Tidal Fish Forum banner

1 - 10 of 10 Posts

·
Registered
Joined
·
397 Posts
Discussion Starter · #1 ·
I have a 1999 Merc 200 Bluewater series with carbs, and I was wondering, what is the most volts it should charge ? When trolling it is right on 12-12.5 volts. When running, sometimes it will go as high as 15.9-16.1. Is this normal ? I run plotter, 2nd gps, vhf, sounder, and sometimes stereo. Also, I do not know RPM's as the tach has not worked since buying the boat 1 1/2 years ago. I am thinking the two may be related as I know the tach gets its feed from one of the two voltage regulators. Thanks in advance.
 

·
Registered
Joined
·
21 Posts
My 97 200hp merc charges right at 14-14.2, wether trolling or running flat out. My tac doesn't work correctly either so I don't think there is a relationship there. Chances are either you have a bad regulator, or bad cell in a batt. or else a bad guage.

You aren't using gell cell batteries are you? One thing I do know is that Mercury charging systems & gell cells don't get along
 

·
Registered
Joined
·
397 Posts
Discussion Starter · #3 ·
No I'm not using gel cells, but the boat came with new Everstart marine batteries. :eek: Maybe thats the problem. I was thinking about installing AC/Delco batteries in it though.
 

·
Registered
Joined
·
397 Posts
Discussion Starter · #4 ·
Oh yeah, gauge and sounder are both reading almost the same, but the sounder reads 1/10 volts.
 

·
Registered
Joined
·
970 Posts
I think the rectifier / regulator is one piece on that model and also drives the tach signal? It's very easy to test with the manual and a meter.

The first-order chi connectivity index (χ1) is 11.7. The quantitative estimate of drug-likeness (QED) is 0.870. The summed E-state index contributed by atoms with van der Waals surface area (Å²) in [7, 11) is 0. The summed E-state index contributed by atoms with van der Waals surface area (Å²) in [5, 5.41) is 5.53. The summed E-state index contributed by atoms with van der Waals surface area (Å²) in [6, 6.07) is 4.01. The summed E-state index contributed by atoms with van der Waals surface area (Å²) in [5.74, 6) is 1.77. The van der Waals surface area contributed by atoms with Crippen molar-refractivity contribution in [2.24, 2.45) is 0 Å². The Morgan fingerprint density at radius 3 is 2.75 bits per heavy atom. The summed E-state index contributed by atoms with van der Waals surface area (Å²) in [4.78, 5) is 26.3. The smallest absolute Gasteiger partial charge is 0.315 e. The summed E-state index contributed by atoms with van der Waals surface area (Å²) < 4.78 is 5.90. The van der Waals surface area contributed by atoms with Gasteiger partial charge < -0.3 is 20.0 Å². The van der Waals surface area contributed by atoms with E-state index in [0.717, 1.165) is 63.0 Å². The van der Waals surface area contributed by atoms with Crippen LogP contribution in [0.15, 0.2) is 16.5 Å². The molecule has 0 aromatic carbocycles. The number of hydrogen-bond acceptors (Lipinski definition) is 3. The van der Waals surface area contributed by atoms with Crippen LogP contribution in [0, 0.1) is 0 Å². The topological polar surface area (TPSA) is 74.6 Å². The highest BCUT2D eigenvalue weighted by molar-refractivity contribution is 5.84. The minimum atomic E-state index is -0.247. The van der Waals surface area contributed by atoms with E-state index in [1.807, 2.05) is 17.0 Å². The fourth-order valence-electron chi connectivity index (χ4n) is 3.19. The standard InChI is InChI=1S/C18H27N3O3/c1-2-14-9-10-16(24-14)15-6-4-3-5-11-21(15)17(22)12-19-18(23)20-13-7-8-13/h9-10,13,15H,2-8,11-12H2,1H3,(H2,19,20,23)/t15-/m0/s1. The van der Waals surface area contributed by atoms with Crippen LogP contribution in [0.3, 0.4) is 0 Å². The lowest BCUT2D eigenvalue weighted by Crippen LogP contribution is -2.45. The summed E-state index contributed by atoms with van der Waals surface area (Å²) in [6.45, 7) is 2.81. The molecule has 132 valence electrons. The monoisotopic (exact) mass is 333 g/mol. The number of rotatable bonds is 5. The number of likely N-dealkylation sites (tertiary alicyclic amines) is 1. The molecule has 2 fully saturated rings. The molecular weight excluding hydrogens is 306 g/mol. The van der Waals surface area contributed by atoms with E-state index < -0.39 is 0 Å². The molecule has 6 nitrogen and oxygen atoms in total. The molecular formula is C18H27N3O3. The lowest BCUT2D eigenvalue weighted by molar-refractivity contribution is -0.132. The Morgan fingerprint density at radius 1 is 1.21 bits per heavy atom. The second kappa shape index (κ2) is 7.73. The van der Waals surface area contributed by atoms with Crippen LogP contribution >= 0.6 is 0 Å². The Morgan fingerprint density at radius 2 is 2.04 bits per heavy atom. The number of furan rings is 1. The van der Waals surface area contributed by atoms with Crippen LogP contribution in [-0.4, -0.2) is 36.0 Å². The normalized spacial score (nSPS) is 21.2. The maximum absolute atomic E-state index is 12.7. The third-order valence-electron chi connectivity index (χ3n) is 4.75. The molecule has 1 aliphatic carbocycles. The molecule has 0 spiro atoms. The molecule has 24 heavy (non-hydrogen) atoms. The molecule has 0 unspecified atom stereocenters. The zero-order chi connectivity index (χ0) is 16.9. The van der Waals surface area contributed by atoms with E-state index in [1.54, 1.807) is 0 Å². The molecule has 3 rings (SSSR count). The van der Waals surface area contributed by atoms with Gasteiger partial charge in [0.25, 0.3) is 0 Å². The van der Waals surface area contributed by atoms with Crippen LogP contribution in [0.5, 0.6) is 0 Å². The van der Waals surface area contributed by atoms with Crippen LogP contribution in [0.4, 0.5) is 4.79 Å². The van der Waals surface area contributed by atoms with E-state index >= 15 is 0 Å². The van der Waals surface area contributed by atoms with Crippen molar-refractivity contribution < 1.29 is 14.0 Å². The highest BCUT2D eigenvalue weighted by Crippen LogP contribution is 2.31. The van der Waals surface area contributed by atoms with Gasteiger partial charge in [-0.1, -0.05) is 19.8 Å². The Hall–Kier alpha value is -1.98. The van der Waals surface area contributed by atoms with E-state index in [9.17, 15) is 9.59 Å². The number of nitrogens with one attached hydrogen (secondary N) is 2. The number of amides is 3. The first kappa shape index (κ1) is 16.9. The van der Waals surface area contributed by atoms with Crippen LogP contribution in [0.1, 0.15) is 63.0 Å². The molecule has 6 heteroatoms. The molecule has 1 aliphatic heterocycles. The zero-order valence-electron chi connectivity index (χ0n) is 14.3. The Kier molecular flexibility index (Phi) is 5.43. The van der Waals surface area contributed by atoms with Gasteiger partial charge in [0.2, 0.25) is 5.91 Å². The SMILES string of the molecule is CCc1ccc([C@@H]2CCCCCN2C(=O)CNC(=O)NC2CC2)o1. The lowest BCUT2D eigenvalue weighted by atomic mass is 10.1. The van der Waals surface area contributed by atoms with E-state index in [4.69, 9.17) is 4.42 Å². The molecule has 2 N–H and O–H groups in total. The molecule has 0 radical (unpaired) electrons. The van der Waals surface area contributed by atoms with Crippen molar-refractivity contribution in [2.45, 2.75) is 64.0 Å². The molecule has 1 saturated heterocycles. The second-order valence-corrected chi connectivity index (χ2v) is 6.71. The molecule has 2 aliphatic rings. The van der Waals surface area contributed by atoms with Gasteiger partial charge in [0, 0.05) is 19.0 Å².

Lance
 

·
Registered
Joined
·
629 Posts
My '95 150's had two regulator/rectifiers each and the tach does run off pulses from one of them. Voltage should never go as high as 16 vdc. The original regulator/rectifiers on the 95's were not very good and could be counted on to fail, according to the tech who worked on my motors. Another possible cause of constant high output is a failed stator. The following is from a Merc service manual:

PROBLEM: CONSTANT HIGH OUTPUT
1. Remove flywheel and visually inspect stator. Discoloration
of one or more poles, or burned windings
will require replacement of stator.
2. If no visual defects of stator are found, reinstall
fly- wheel. Temporarily install ammeter (of sufficient
size to carry 50 amperes) in series with the
RED output lead (MALE bullet lead) of the regulator
and the starter solenoid.
3. Remove 1 short and 2 long YELLOW stator leads
from their bullet connectors. Run engine at
1000-2000 RPM. If no output current is observed,
disconnect 2 short YELLOW leads and 1 long
YELLOW lead. Repeat the test with the second
long YELLOW lead connected. Any output current
indicates stator is shorted to ground. Replace
stator.
4. If there is no output with either short or long YELLOW
leads disconnected, the regulators are defective.

Battery Charging System
Description
The battery charging system components are the flywheel
permanent magnets, stator, voltage regulator/
rectifier and battery. The rotating permanent magnets
induce an alternating current (AC) in the stator
coils. The AC current is rectified to direct current (DC)
by the voltage regulator/rectifier. The DC output from